https://www.duolingo.com/profile/KatieMiller0

As I understand it, the question of "を" versus "は" depends on what part of the question is the information for which you are seeking, as the asker of the question.

If you are wonder WHO is watching the movie, i.e. "Do YOU watch movies/Are YOU watching the movie?" then the translation would look like: "映画を見ますか?"

In contrast, if you are speaking to a person who you know does other things and watches other shows but you want to find out if they specifically watch MOVIES, then this translation would be as shown above: "映画は見ますか?"

"Do you watch MOVIES?" vs. "ARE YOU watching a movie?" Let me know if my understanding is incorrect or incomplete :)


https://www.duolingo.com/profile/Lemcy3

Why not use ga in this sentence? I might be wrong but I think I remember learning that in questions you generally usa ga...


https://www.duolingo.com/profile/BenJammin234988

The kanji for "movie" is easy for me; it kinda resembles a projector and a screen.


https://www.duolingo.com/profile/GeraldMath4

映画を見ますか? "Do you watch movies?" 映画見ますか? "You watch movies?" 映画は見ますか? "Movies, do you watch them?"


https://www.duolingo.com/profile/p7CH3

It is not possible to say "You watch movies" in English, but my answer was just second and it doesn't accept.


https://www.duolingo.com/profile/Ever2662

I was under the impression 観る was better than 見る in this instance, but was rejected. Thoughts?


https://www.duolingo.com/profile/Aki-kun

It's not necessarily better, but should be correct, too. I reported it as well.


https://www.duolingo.com/profile/Seattle_Scott

Oh Duo, をDuo, Duo, を。”映画を見ます”はもっと良い答えだと思います。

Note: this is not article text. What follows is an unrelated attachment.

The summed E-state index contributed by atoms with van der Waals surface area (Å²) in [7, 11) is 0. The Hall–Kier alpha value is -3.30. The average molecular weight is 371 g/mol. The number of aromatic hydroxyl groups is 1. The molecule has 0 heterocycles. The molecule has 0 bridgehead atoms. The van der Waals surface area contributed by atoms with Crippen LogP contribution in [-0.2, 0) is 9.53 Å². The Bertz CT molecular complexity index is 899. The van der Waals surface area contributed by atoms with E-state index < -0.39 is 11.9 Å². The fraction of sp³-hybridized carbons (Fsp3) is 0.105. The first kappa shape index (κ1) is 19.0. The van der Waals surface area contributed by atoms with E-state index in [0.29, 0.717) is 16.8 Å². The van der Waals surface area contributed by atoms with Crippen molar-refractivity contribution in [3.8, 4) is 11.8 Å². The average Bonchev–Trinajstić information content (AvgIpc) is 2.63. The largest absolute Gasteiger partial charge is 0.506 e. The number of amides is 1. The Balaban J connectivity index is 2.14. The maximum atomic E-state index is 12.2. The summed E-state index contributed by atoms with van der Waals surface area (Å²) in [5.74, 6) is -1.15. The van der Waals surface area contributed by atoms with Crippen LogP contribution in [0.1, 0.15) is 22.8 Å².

https://www.duolingo.com/profile/Minzhi_

shouldn't there be a kanji for えいが? 映画?


https://www.duolingo.com/profile/AnaLydiate

Duo is inconsistent with when they include/accept kanji and when they don't.


https://www.duolingo.com/profile/Soy_Jaguar

People are asking about を but my real question is why が wasn't used instead? The movie is the subject, bot the topic, since the movie isn't the one watching us, correct?


https://www.duolingo.com/profile/GeraldMath4

The movie is the object, and the topic, since the grammatical subject would be the one doing the watching.


https://www.duolingo.com/profile/Soy_Jaguar

I see. Thank you!


https://www.duolingo.com/profile/rushpascual

nayeon is life nibba


https://www.duolingo.com/profile/pantsu_chan

ugh, i hate how duo CONSISTENTLY drops particles from sentences. this would never have flown in my japanese class. in this case, i was looking for 'o', but it wasn't in the word bank, but 'eiga mimasuka' was accepted. i know 'wa' can be used, but it just feels wrong to me to use it in this kind of sentence...goes against everything i was taught.


https://www.duolingo.com/profile/AnaLydiate

It's acceptable just a very informal/casual way of speaking. You wouldn't be taught to speak Japanese in this way because it's school and they would want to teach you the politest forms of speech.